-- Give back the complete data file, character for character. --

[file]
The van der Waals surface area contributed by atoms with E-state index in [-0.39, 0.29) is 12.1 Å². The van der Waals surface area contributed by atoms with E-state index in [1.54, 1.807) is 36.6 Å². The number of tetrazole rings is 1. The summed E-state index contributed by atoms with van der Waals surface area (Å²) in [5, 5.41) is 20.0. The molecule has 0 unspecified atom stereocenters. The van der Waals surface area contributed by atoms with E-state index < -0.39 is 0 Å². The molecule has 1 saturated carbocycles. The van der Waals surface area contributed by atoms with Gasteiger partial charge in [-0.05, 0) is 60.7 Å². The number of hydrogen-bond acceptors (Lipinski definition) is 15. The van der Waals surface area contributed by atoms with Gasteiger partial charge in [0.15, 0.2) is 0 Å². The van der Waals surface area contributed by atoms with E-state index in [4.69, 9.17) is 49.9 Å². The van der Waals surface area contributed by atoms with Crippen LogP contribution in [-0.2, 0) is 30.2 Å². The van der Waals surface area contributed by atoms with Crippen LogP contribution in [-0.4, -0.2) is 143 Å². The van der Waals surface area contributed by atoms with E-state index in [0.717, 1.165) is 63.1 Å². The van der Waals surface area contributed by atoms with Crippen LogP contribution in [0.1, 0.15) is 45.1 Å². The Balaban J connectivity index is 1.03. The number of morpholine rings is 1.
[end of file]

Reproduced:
The van der Waals surface area contributed by atoms with E-state index in [-0.39, 0.29) is 12.1 Å². The van der Waals surface area contributed by atoms with E-state index in [1.54, 1.807) is 36.6 Å². The number of tetrazole rings is 1. The summed E-state index contributed by atoms with van der Waals surface area (Å²) in [5, 5.41) is 20.0. The molecule has 0 unspecified atom stereocenters. The van der Waals surface area contributed by atoms with E-state index < -0.39 is 0 Å². The molecule has 1 saturated carbocycles. The van der Waals surface area contributed by atoms with Gasteiger partial charge in [-0.05, 0) is 60.7 Å². The number of hydrogen-bond acceptors (Lipinski definition) is 15. The van der Waals surface area contributed by atoms with Gasteiger partial charge in [0.15, 0.2) is 0 Å². The van der Waals surface area contributed by atoms with E-state index in [4.69, 9.17) is 49.9 Å². The van der Waals surface area contributed by atoms with Crippen LogP contribution in [-0.2, 0) is 30.2 Å². The van der Waals surface area contributed by atoms with Crippen LogP contribution in [-0.4, -0.2) is 143 Å². The van der Waals surface area contributed by atoms with E-state index in [0.717, 1.165) is 63.1 Å². The van der Waals surface area contributed by atoms with Crippen LogP contribution in [0.1, 0.15) is 45.1 Å². The Balaban J connectivity index is 1.03. The number of morpholine rings is 1.